• If you do not follow rules, consequence: Dad (A.K.A. Tickler)!

Dragging the Daughters to DSU

Susan, the inspiring and industrious parochial school librarian (those complimentary adjectives belong to Susan, by the way, not to "parochial school"), volunteered to run a book fair this month at her school during which students, parents, and community members could purchase books for themselves, for the school library, or for a particular classroom (for teachers who submit a "wish list"). She contacted Scholastic Book Fairs, who supplied her with the inventory. Volunteers from the community helped her set it up and have been helping with sales the past week.

So far, Catch the Titan "Title" Wave (titan = her school's mascot) has been a great success with hundreds of dollars of sales and numerous books added to the library's holdings. (Heck, considering that this is the first such event at the school ever--or at least in the past several years--selling only one book would have been a success.) It has required Susan to report early to work throughout the fair, though, in order to be available for students arriving to school. She scheduled it to coincide with parent/teacher conferences to take advantage of the presence of parents, who could then be persuaded to buy books for their kids. She also chose to staff the sales table during this weekend's volleyball tournament, nabbing many customers from out of town, too.

This all meant that the girls and I were on our own last evening and all day today. After school yesterday, I brought the girls back to campus for a community service "dinner auction" being sponsored by the Campus Activities Board. The Student Center ballroom was set up with tables for dining, and around the perimeter were serving tables, each staffed by members of a different campus organization. Each student organization had made a particular meal to serve a certain number of people (ranging from five to 15). Attendees first toured the tables to see which menus seemed most appealing. Then an auctioneer went around the room and sold the meals to the highest bidders. Many went for $60 or $70 per plate, with the winning bidders buying three or four plates at a time! By the end of the bidding, the remaining plates were selling for $5 to $10 each, and every available meal was sold.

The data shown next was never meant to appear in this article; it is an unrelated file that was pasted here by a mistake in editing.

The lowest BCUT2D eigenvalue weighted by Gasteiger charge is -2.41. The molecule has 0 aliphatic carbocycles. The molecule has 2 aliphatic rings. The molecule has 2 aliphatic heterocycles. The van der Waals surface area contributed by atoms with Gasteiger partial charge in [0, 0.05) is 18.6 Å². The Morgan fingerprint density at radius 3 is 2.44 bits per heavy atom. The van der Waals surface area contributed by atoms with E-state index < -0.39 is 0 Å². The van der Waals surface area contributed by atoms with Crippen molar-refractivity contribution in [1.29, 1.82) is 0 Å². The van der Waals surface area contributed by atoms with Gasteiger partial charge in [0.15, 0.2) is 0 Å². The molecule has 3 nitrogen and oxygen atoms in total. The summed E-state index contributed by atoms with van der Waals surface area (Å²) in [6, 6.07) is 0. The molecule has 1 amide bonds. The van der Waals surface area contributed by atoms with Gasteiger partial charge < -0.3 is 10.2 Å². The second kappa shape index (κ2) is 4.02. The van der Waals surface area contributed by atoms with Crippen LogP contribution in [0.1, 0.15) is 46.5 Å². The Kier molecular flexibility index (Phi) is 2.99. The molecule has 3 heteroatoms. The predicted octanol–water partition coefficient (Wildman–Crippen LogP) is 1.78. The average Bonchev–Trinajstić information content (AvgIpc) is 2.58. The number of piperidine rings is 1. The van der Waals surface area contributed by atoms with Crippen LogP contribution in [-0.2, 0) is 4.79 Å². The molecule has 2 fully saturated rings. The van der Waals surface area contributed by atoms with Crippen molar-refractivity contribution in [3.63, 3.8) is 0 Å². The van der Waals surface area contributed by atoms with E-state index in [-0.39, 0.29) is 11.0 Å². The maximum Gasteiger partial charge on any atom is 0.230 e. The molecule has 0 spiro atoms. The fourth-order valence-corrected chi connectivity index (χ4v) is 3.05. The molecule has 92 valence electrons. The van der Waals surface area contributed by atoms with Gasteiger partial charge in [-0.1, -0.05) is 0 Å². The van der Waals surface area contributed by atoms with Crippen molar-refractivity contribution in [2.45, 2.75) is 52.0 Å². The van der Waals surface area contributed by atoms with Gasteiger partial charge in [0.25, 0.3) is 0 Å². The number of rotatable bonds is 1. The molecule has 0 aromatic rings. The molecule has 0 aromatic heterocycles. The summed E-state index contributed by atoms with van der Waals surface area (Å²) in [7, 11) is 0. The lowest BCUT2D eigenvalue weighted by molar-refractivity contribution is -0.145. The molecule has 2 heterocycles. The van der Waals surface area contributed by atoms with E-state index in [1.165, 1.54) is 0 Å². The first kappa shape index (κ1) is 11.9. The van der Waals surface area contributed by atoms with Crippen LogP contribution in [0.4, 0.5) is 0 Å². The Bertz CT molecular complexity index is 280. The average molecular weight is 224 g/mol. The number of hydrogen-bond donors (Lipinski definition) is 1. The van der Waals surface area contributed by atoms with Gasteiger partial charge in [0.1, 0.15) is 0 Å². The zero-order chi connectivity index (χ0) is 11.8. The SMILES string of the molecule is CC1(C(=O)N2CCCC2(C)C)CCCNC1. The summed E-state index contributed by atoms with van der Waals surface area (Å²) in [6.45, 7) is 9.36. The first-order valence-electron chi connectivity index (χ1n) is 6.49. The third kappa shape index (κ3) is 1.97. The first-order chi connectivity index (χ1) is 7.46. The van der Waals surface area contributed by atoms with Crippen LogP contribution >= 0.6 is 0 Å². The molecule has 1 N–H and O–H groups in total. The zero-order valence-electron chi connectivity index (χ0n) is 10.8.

I sat at a table with a half-dozen of my coworkers, and all our children sat together at an adjacent table. I was out-bid on a number of the menus, and I over-bought when I did get the winning bid. We all shared our plates at our table anyway, so we all got to sample some of everything in the smorgasbord that covered our table after we all had bought way more food than we could possibly eat. The idea was to make sure that every meal was bought so that the organizations' work wouldn't be for naught and so that the maximum amount of money could be collected (all donations went to local charities). Here's what we ate (and what we took home a lot of):
  • corned beef, cabbage, Irish stew, soda bread, lettuce salad, and choice of baked potato or a fried potato patty like a latke, with brownies for dessert [I bought five plates from this organization]
  • stuffed mini-pumpkins (with a hamburger and rice mixture), pumpkin bisque, pumpkin cheescake, and spiced apple cider
  • Jamaican jerk chicken, rice and beans, fruit and lettuce salad, tropical fruit juice, and a chocolate and coconut tart
  • grilled sirloin steak, baked beans, and chocolate cheesecake bars
  • taco bar: nacho chips covered with--or taco shells stuffed with--lettuce, hamburger, tomato, shredded cheese, tomato, black olives, etc., with brownies for dessert
  • buffalo stroganoff, green beans with ham, and biscuits with mixed fruit topping [I bought two plates from this organization]
Dining Services had also made available hot dogs and hamburgers and potato chips for anybody who was outbid and left meal-less. At the end of the night, there were still many dogs and burgers left over (and headed for the garbage anyway), so we took home several of those, too. Our fridge is now overstuffed with delicious food that Susan will get to sample for supper tonight.

This afternoon Dickinson State University's football team is playing South Dakota School of Mines and Technology. Prior to the game, there was a free chili feed and pep rally held at King Pavilion on campus, so the girls and I (once again Susan-less) walked back to campus before noon and enjoyed delicious chili with chopped onions and shredded cheddar cheese, crackers, corn bread, and lemonade. A student wearing the Buster Blue Hawk costume (blue hawk = DSU's mascot, and Buster is an oversized version who joins the cheerleaders at games) was at the chili feed, so the girls and I posed with him for a photo, which will be mailed to us free of charge. Soon after we finished eating, the marching band made its way across campus to the pavilion. The cheerleaders joined them and did choreographed routines to several songs as a pep rally before people headed over to Whitney Stadium for the game.

The girls opted out of attending the game afterwards (Suzanna: "I don't get football. I don't understand the rules"), so instead we walked home, made a brownie-vanilla ice cream sundae, and walked it to Susan as a treat in the middle of her long day of book-selling. Tonight, she will get to sample some of what the girls and I enjoyed from our weekend walks to DSU.